By Jean Caspers-Simmet
IOWA FALLS, Iowa — A new farm energy audit could be a valuable tool for helping farmers reduce their energy consumption, says Heath Ellison, program manager for the Iowa Soybean Association’s Certified Environmental Management Systems for Agriculture, or CEMSA program.
Ellison analyzed data from 51 farmers who completed the farm energy audit with their crop consultants last year. He presented the results of the study at last week’s South Fork Watershed Alliance board meeting in Iowa Falls.
"If we set a goal of helping farmers reduce their energy consumption by at least 10 percent that would be huge," Ellison said. "We often talk about how farmers are producing energy, but conserving energy is an important part of this as well."
The MGT Envirotec crop consultants who developed the energy audit had worked with ISA on a scouting project, and when ISA officials learned about the energy efficiency tool, they saw it as another service they could offer.
The energy audit, which looks at the direct and indirect energy involved with planting, growing and harvesting a crop, was used by nine crop consultants on 51 farms across Iowa. The audit converts all energy sources to gallons of diesel fuel equivalent per acre allowing comparisons across energy sources.
Ellison said the lowest corn production scenario he analyzed used 5.29 gallons of diesel fuel equivalent per acre. The highest used 64.81 gallons of diesel fuel equivalent. The median was 30 to 40 gallons. The range for soybeans was 1.6 gallons of diesel fuel equivalent per acre at the low end to 7.11 gallons on the high end.
Among the case studies Ellison discussed was a dairy operation with a six-year rotation of corn, soybeans, oats and three years of hay. The farmer plowed alfalfa and used manure for nutrients. The operation used just 66.59 units of diesel fuel equivalent over the six years of the rotation.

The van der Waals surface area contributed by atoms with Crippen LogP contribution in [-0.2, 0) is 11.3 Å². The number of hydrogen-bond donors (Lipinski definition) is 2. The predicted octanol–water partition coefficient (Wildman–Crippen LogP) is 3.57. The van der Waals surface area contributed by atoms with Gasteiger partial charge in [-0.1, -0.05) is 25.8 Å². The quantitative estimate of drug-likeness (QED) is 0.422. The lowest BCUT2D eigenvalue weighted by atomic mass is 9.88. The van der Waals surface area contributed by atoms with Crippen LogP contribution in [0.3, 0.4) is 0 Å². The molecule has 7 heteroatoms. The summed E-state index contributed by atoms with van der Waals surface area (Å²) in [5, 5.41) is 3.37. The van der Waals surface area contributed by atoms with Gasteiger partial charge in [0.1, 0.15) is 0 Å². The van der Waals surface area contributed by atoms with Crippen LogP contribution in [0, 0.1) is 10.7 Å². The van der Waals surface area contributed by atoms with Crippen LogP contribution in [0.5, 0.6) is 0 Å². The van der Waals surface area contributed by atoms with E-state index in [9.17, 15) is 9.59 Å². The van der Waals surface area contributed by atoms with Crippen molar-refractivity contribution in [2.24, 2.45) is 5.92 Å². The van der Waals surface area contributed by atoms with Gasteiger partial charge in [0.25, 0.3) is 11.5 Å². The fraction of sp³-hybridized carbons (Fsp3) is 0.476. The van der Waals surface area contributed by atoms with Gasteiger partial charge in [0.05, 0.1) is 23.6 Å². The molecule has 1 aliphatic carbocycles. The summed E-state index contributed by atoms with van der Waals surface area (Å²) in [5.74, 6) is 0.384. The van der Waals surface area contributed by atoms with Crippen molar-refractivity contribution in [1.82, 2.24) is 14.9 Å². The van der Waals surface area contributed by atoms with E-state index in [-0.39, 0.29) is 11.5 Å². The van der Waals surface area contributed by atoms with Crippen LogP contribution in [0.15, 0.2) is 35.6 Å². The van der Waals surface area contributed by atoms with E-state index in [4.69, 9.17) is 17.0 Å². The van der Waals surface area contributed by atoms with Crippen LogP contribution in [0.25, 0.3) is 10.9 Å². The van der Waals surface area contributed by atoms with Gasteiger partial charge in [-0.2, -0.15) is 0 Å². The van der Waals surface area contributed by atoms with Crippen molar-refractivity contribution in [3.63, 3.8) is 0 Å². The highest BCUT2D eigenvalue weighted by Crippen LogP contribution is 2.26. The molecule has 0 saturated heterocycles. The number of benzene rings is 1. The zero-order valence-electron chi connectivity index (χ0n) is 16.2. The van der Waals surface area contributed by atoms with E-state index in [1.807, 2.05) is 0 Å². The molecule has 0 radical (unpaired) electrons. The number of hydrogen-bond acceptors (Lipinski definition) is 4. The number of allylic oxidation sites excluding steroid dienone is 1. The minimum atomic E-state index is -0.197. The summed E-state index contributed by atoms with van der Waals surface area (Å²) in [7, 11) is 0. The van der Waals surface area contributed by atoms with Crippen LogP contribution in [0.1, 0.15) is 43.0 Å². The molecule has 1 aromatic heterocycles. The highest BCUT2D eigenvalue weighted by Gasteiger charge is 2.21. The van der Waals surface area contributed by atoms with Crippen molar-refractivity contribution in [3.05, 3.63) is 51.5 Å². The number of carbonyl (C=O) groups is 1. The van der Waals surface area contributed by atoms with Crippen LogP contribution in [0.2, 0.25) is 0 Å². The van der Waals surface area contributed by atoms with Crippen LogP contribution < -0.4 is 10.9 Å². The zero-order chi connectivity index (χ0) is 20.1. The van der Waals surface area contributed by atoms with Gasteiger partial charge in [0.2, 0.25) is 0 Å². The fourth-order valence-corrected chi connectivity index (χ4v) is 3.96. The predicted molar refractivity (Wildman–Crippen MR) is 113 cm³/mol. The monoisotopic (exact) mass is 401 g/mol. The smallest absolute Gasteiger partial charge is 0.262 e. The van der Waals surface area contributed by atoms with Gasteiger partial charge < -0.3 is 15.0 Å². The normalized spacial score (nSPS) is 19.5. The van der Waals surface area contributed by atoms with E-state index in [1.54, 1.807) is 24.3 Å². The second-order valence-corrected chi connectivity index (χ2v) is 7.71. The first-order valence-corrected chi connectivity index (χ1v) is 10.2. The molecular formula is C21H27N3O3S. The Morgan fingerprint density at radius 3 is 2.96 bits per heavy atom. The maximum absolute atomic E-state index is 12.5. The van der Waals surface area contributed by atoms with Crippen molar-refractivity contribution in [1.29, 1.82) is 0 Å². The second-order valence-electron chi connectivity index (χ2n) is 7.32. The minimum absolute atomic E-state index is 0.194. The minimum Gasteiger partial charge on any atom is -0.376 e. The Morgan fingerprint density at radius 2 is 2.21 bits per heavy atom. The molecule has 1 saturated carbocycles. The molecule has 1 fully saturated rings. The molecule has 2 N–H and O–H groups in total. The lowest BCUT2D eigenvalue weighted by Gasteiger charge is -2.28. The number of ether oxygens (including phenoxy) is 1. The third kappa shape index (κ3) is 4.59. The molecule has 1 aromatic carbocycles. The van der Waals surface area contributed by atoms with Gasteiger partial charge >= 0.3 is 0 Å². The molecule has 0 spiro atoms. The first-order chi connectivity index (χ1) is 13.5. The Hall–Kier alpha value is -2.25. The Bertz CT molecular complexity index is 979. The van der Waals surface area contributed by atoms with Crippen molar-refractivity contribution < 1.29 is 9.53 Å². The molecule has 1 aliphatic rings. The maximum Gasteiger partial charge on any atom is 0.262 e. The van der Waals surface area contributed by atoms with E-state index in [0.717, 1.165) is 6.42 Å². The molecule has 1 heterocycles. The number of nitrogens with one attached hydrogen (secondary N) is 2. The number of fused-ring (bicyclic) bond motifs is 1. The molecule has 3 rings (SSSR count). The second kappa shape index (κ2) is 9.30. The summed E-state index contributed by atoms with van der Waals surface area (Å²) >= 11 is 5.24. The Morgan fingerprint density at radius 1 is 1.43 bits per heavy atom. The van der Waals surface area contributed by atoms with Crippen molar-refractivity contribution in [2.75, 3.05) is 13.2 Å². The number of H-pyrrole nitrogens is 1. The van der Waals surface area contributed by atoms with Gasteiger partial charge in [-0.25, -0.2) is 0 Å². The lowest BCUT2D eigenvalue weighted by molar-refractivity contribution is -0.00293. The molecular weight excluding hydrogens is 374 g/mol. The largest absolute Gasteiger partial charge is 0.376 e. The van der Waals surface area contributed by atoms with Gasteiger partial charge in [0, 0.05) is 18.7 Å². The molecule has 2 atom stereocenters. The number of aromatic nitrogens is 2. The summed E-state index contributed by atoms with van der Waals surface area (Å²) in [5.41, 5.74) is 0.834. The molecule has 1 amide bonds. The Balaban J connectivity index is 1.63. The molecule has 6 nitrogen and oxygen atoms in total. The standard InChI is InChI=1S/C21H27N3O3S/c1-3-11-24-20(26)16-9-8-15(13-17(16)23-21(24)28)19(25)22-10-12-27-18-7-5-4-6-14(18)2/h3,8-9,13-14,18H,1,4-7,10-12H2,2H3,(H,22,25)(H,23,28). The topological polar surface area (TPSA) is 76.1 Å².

The same farmer had additional acres with a no-till corn-soybean rotation that used 120 pounds of urea ammonium nitrate, or UAN, for fertility. The total gallons of diesel fuel equivalent per acre for six years of that rotation was 155.28 gallons per acre.
Conventional tilled corn with urea ammonium nitrate plus starter harvested at 17 percent moisture used 33.85 gallons of diesel fuel equivalent compared with a corn system using conservation tillage, with manure plus starter harvested at 16 percent moisture for 8.15 gallons of diesel fuel equivalent.
A soybean operation that used a subsoiler/ripper and spring cultivation consumed 4.33 gallons of diesel fuel equivalent compared with no-till soybeans that used 1.88 gallons of diesel fuel equivalent.
Ellison hopes to obtain data from 200 farms this summer for expanded testing and validation.
"Every farm is different, and I don’t know that there’s a strong general recommendation we can make out of what we learned so far," Ellison said. "Big picture, you can have a huge impact on energy efficiency of growing your crop by looking at nitrogen efficiency and fine-tuning nitrogen rates followed by grain drying and tillage passes."
Ellison said it is possible that down the road the energy audit could be used by farmers to show reductions in carbon and greenhouse gases. This data could potentially give farmers another product to market.